By: Ismael Rodriguez

Earlier this month, One Sotheby’s in Miami sent a director of international sales to pitch a proposal that included condominium units at two high-end projects in Miami to 150 high-net-worth investors and their families in Porto Alegre, Brazil.

Alan Araujo presented available units sitting in One Thousand Museum by Zaha Hadid Architects and the Louver House. He also acknowledged that most of the audience welcomed the idea of buying condos, which ranged between $3 million at Louver House to more than $20 million at One Thousand Museum, because they wanted out of Brazil.

“If you see the amount of money in Brazil, it’s insane,” Araujo told the press. “But people want to protect their money, so they want to get their money out.”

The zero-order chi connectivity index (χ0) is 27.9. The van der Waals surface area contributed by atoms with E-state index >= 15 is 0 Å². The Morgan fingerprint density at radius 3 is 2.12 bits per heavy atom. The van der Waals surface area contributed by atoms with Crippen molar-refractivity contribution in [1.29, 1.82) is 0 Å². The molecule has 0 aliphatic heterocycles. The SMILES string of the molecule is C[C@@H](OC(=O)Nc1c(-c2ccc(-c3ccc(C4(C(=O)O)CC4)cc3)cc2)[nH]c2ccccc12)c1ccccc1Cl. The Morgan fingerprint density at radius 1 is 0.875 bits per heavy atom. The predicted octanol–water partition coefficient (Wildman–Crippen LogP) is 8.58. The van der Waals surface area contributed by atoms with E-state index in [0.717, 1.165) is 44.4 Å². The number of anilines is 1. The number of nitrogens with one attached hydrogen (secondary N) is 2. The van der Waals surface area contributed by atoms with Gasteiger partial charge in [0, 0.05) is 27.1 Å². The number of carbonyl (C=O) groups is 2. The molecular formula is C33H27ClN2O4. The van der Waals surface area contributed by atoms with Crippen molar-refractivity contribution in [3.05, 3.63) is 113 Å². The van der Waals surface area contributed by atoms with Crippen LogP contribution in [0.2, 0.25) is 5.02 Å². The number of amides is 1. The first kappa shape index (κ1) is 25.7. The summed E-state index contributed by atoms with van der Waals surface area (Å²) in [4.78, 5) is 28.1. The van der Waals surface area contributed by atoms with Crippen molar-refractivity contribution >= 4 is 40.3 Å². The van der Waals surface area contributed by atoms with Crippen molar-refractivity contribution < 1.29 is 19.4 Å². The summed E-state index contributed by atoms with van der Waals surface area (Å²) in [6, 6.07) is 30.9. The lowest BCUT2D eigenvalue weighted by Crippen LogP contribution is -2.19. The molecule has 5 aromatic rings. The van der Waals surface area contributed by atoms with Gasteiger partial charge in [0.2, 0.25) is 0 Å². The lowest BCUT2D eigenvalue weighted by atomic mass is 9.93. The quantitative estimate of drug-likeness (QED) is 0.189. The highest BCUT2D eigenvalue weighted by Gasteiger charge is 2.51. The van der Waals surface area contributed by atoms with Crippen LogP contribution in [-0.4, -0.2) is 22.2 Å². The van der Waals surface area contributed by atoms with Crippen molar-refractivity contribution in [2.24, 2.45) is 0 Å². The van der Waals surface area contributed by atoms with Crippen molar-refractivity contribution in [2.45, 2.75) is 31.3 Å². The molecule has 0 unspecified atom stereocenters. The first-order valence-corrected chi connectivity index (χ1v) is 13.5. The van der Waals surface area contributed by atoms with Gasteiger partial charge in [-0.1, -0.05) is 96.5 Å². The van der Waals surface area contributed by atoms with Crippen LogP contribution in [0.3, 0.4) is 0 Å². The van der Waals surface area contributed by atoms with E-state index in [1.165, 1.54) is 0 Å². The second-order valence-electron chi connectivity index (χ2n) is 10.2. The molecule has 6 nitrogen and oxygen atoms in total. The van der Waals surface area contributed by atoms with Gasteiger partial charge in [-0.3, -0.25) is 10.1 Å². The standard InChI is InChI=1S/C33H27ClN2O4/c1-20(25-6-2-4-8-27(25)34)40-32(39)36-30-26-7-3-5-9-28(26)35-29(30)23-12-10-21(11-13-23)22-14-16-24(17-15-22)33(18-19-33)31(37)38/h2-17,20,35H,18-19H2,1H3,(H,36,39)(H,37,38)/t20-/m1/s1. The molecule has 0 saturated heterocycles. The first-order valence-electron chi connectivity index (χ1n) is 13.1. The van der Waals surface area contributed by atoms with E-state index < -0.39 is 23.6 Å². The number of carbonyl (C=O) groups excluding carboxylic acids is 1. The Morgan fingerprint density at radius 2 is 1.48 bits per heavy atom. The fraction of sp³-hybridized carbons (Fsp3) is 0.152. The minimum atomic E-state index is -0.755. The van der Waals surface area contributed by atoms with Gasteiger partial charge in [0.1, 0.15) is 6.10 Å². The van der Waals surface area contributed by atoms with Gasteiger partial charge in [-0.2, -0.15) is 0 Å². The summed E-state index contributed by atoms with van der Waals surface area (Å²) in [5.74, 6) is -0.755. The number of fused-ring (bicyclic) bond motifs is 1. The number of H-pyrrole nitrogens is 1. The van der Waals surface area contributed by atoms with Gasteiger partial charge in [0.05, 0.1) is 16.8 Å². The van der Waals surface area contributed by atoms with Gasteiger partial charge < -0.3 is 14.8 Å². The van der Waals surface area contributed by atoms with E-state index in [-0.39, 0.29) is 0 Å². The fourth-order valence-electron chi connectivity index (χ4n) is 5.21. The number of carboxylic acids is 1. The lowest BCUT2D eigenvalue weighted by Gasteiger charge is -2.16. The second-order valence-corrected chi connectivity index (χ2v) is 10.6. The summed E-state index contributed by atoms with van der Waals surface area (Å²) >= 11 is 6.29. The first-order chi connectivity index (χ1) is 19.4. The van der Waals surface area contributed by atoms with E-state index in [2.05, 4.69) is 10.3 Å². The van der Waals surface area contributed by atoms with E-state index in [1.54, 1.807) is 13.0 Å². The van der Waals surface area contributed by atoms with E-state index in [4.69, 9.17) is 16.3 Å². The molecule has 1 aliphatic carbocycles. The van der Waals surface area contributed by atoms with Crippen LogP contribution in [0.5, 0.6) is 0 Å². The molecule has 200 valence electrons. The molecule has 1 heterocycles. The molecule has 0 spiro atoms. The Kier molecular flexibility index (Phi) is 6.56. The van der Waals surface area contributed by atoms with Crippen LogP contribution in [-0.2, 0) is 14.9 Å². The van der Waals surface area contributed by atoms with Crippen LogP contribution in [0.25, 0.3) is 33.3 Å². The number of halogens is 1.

This observation by Araujo reflects the economic concerns of wealthy investors in Brazil. Despite the gradual recovery from a hindered economy that has plagued Brazil in recent years, most investors have decided to pour money into Miami’s luxury real estate market as a smart way to secure capital.

The Miami Association of Realtors reported that foreign buyers in Miami, between August 2015 and July 2016, purchased nearly 11,000 properties worth $6.2 billion, with half of the dollar volume for those properties deriving from Brazil, Venezuela, Argentina, Colombia and Canada.

Co-developer of One Thousand Museum Louis Birdman also expects to woo 250 Brazilian investors— who make up more than half of all Latin American millionaires— into coming to Miami, where he will host an event to market the 62-story condo tower at the end of June.

Birdman told the press that the value of the Brazilian real, against the dollar, prompts these investors to shelter denominated assets like real estate in South Florida.

In the end, many of these investors prefer their money tied to a condo or commercial property in Miami than possibly losing value by being shelved in a local bank in Brazil.